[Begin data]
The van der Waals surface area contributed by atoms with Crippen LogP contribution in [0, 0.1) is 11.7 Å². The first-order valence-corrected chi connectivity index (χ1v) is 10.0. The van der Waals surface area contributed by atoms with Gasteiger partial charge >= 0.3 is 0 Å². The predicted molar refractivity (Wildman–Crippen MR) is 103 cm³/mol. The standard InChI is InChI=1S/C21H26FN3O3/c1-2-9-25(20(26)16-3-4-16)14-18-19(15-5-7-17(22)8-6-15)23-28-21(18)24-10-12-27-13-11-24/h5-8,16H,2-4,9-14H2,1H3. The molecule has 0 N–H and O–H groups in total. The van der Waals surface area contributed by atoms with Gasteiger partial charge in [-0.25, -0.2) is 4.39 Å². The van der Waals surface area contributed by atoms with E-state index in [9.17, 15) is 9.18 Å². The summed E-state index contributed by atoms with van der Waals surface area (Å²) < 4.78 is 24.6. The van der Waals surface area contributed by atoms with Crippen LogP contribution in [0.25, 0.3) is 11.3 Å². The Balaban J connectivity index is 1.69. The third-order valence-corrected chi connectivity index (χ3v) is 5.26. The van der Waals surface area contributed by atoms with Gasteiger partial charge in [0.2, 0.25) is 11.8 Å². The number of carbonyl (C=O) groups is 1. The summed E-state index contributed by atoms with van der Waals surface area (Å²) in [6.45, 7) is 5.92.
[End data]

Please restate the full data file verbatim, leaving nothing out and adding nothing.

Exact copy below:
The van der Waals surface area contributed by atoms with Crippen LogP contribution in [0, 0.1) is 11.7 Å². The first-order valence-corrected chi connectivity index (χ1v) is 10.0. The van der Waals surface area contributed by atoms with Gasteiger partial charge >= 0.3 is 0 Å². The predicted molar refractivity (Wildman–Crippen MR) is 103 cm³/mol. The standard InChI is InChI=1S/C21H26FN3O3/c1-2-9-25(20(26)16-3-4-16)14-18-19(15-5-7-17(22)8-6-15)23-28-21(18)24-10-12-27-13-11-24/h5-8,16H,2-4,9-14H2,1H3. The molecule has 0 N–H and O–H groups in total. The van der Waals surface area contributed by atoms with Gasteiger partial charge in [-0.25, -0.2) is 4.39 Å². The van der Waals surface area contributed by atoms with E-state index in [9.17, 15) is 9.18 Å². The summed E-state index contributed by atoms with van der Waals surface area (Å²) < 4.78 is 24.6. The van der Waals surface area contributed by atoms with Crippen LogP contribution in [0.25, 0.3) is 11.3 Å². The Balaban J connectivity index is 1.69. The third-order valence-corrected chi connectivity index (χ3v) is 5.26. The van der Waals surface area contributed by atoms with Gasteiger partial charge in [0.2, 0.25) is 11.8 Å². The number of carbonyl (C=O) groups is 1. The summed E-state index contributed by atoms with van der Waals surface area (Å²) in [6.45, 7) is 5.92.